Future-proof & over-engineeringWillian GasparBlockedUnblockFollowFollowingFeb 3Let’s talk about Future-proof and over-engineering.
Many times these two concepts will clash.
Future-proof can make things easier to deal with in the future but also takes an extra afford.
If a future-proof part of a system never change that will never change that extra afford will never pay off.
In this article, I will be using a game simple grid game as a base project so we can wander about these subjects.
The full and final code is available at https://github.
com/williangaspar/phaser3TypescriptFirst, let’s talk about what is future-proof.
In software, future-proof something is to make it flexible and generic, so when it is time to change it, it is easier and faster.
So we are about to make a game called Gem-crush.
It will be a simple 2D game with the following rules:The game consists of a 2D grid with six columns and six rows (6×6)Each cell will have a diamonds or a bedrock.
There will be 4 different kinds of diamonds with the same behavior and different colors.
A sequence of 3 or more equal diamonds, at a column or a row, will result in points.
The diamonds should disappear, and new entities should replace the old ones as soon as a sequence is detected.
Bedrock cannot be moved or generate points.
The player can move a diamond to the immediately neighbor diamond that is located up, down, left or to the right of it.
When there are no more possibilities of making points, the game is over.
The player has one life to spare, so the first game over will destroy all the bedrocks instead of showing the game over text.
The description above is our project’s scope.
The complete understanding of a project’s scope is essential for many reasons.
Lets, for instance, analyze the size of a project’s scope.
Many say that it is complicated and not recommended for small projects.
But it pays off on the long run, especially if the project grows big.
People also say that a Node.
js is about a thousand times better than Java when it comes to simple websites, but as your business logic grows at the server side, Java might be a good option.
So scope size gives a good hint about what languages, tools, and frameworks are suitable to a project.
But of course, been software a process, it is always changing.
The best tools for the present scope may not be the best for the tomorrows.
So there is where future-proof comes in.
Before thinking in the most complex scenario possible lets first analyze the likely hood of change.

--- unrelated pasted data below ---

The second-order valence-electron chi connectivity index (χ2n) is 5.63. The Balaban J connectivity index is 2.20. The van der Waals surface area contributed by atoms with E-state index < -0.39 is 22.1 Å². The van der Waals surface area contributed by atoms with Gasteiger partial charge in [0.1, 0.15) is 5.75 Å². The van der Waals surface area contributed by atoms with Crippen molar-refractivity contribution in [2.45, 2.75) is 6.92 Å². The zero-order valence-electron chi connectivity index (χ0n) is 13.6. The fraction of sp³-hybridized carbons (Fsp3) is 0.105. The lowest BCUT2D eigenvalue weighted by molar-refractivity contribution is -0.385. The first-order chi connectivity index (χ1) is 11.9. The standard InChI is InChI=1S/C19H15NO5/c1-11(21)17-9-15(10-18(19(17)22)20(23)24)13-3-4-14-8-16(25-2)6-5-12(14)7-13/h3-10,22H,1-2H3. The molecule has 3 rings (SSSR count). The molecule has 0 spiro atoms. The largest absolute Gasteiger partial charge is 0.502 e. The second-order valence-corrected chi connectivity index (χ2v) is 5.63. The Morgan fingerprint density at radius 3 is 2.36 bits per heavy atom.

For example, if you ever worked with anything heavily dependent on laws you know things can change at any moment.
Politicians are always creating and altering laws and every time they do it the software will have to adapt.
An initially small scope can grow as the rules evolve.
But if you decide to build a tic-tac-toe game, there is no much to change at all.
The scope is small and will remind that way.
Going back to Gem-crush, what is most likely to change?.Maybe a new kind of diamond?.Perhaps this new diamond that does something different.
Like one that can explode or be more than one type at the same time.
Also, the grid can grow or shirk.
I’d say that is about it.
Lets us start by doing some code thinking only on the current scope.
First, language and tools.
I decided to go with: Typescript, Webpack, and Phaser.
That should do it.
We can go web desktop and mobile with this development stack.
The code above represents a first version or the first code that does what the scope requires.
On the very first line Phaser, our game framework is imported.
The second line is a class in a different file; we will take a closer look at it later.
By the name is quite clear what this class does.
It is responsible for loading images, sounds, etc.
Then there is a list with all the possible things this entity can be.
All looking pretty good.
The Gem’s class constructor shows the first room to improvement.
It takes too many parameters.
Some time objects do need a lot of properties.
When this happens what you should do is to turn all those parameters into one single object.
Otherwise, it can lead to confusion and mistakes, even with the help of typescript.
The first four arguments are numbers and if you swap x with y typescript won’t complain.